Carlos Sainz bemoaned Q3 being decided by track position amid worsening weather conditions resigning him to eighth in qualifying for the Sao Paulo Grand Prix.

The threat of a deluge had evaded Friday evening’s session up until the final stage, prompting a dash as the teams tried to get their drivers to the head of the queue.

However, Sainz ended up towards the back of the order, ensuring that he was one of the drivers most adversely impacted by the deteriorating conditions that ensued.

The Spaniard could only qualify eighth, beating Sergio Perez, who was hampered by Oscar Piastri sliding wide at the left-handed Juncao corner, forcing him to slow.

Having clocked the fourth fastest time in Q2, Sainz was frustrated by missing out on the opportunity to accompany team-mate Charles Leclerc at the sharp end.

“We got unlucky there with the weather,” Sainz lamented. “We were one of the last cars to leave the pits, with the cold tyres and the temperature dropping and the rain coming and the gust of wind.

“We were just unlucky today because the pace in Q2 wasn’t too bad and, yeah, a bit disappointed obviously because we were very late to go out. We missed the chance to do a good lap.”

Carlos Sainz Jr (ESP), Scuderia Ferrari 03.11.2023. Formula 1 World Championship, Rd 21, Brazilian Grand Prix, Sao Paulo, Brazil, Qualifying Day.

Sainz believes that he would have been able to extract a more competitive lap time on his only Q3 attempt if he had been positioned further up the road on his out-lap.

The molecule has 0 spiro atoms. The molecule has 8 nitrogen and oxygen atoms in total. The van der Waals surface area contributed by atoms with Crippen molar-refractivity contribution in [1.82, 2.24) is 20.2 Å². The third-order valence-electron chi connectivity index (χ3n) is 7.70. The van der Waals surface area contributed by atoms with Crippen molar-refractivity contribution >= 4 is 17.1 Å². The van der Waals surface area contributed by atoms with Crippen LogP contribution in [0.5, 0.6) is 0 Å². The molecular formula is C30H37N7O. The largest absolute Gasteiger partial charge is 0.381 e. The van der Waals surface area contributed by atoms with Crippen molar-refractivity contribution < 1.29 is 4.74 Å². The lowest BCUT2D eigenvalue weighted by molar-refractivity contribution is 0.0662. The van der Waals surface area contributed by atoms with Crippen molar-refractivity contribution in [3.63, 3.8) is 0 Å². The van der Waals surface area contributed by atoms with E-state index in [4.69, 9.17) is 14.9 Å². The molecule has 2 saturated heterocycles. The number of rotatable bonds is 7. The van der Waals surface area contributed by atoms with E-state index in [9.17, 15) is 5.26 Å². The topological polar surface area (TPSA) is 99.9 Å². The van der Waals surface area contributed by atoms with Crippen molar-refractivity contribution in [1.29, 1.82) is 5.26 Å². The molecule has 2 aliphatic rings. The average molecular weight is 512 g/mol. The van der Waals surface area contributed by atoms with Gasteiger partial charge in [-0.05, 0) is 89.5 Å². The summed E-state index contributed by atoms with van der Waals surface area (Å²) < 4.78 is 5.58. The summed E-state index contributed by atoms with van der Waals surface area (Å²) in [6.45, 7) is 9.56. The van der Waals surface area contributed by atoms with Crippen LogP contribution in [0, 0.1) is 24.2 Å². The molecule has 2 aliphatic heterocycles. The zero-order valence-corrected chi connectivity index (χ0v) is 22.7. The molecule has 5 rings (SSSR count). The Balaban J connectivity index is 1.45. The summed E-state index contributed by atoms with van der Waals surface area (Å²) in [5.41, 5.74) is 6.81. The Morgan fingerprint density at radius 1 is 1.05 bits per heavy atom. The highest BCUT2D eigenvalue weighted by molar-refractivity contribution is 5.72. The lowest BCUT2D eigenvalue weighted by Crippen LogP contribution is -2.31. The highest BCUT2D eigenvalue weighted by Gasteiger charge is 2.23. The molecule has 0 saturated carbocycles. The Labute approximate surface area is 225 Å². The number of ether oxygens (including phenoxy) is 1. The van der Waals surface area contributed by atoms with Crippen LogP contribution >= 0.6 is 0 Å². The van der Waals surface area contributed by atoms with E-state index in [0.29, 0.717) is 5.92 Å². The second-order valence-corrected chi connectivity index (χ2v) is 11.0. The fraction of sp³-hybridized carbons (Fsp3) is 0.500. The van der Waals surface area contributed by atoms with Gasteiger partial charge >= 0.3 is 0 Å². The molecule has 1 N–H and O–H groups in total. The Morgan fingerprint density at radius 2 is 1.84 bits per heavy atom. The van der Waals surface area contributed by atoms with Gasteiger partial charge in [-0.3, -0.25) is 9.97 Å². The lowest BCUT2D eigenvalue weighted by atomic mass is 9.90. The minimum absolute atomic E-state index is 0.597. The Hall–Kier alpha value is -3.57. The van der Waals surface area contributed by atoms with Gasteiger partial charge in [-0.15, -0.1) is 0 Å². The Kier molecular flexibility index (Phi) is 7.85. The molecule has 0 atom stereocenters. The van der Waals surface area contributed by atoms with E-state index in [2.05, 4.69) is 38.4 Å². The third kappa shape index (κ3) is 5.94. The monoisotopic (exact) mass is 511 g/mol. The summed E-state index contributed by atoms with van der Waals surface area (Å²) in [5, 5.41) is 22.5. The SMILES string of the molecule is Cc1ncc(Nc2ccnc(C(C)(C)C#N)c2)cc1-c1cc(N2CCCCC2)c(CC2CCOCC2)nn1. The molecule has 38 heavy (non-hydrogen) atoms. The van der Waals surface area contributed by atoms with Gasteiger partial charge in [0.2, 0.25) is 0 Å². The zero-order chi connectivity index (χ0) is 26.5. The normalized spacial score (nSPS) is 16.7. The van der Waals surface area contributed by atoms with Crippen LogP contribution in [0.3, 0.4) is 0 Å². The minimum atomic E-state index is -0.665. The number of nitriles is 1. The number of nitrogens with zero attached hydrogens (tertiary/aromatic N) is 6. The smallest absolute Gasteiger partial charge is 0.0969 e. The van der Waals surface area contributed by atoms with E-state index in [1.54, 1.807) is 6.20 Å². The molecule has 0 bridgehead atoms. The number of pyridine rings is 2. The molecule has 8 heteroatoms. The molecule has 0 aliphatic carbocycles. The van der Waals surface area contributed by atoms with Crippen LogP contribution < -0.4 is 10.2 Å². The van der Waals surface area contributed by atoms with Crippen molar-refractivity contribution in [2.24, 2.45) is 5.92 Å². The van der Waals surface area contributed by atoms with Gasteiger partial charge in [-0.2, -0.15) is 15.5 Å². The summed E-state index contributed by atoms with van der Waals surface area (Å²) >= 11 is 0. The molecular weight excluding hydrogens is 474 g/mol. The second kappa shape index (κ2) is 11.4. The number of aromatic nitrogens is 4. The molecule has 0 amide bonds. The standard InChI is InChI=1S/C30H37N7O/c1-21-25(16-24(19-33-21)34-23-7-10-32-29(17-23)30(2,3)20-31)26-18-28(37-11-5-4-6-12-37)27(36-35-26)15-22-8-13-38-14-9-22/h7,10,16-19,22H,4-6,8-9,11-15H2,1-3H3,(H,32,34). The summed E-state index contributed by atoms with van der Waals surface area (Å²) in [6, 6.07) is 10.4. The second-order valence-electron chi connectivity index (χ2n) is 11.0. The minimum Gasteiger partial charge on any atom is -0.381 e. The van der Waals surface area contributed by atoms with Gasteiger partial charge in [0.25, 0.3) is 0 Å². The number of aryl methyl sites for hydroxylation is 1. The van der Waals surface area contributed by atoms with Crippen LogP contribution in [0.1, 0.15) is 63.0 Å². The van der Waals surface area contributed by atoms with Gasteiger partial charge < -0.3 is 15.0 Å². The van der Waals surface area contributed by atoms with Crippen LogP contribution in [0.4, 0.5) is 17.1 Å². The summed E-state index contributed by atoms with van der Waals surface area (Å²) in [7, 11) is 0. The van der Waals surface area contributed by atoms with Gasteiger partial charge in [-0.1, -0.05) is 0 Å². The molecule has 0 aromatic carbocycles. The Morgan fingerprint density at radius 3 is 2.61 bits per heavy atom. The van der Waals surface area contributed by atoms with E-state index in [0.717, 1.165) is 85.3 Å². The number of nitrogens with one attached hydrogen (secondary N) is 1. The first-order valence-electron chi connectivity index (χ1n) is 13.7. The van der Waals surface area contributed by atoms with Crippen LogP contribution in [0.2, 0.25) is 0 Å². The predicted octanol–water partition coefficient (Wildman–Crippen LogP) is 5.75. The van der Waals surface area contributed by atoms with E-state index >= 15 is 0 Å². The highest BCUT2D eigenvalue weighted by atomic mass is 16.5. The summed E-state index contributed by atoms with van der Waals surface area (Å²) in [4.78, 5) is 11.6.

“I was P8 in the queue and I qualified P8,” Sainz, who has been promoted a place courtesy of George Russell’s penalty, noted. “P9 and P10 in the queue qualified behind me, so it was clear that the later you were going, the slower the track was… Not ideal.”

Despite only Lando Norris being situated between the Ferraris, Charles Leclerc, who was the sixth driver to start a timed lap, managed to secure a front row starting berth.

Ferrari Team Principal Frederic Vasseur lavished praise on the Monegasque, who conceded that he had initially considered abandoning his sole run in the shootout.

“Everyone only got one run in, but Charles did very well to manage his car and secure a front row start,” Vasseur said. “The fact he did not think he’d done a good lap as he crossed the finish line says a lot about how difficult it was to drive in these conditions.”

Vasseur also contends that the position of Ferrari’s pit garage at the far end of the pitlane hindered the team in its bid to secure vital track position over its competitors.

“The position of our garage in pitlane worked against us in Q3 as we found a whole queue of cars ahead of us and that made life more difficult for our drivers when it came to managing tyre temperature,” he explained.

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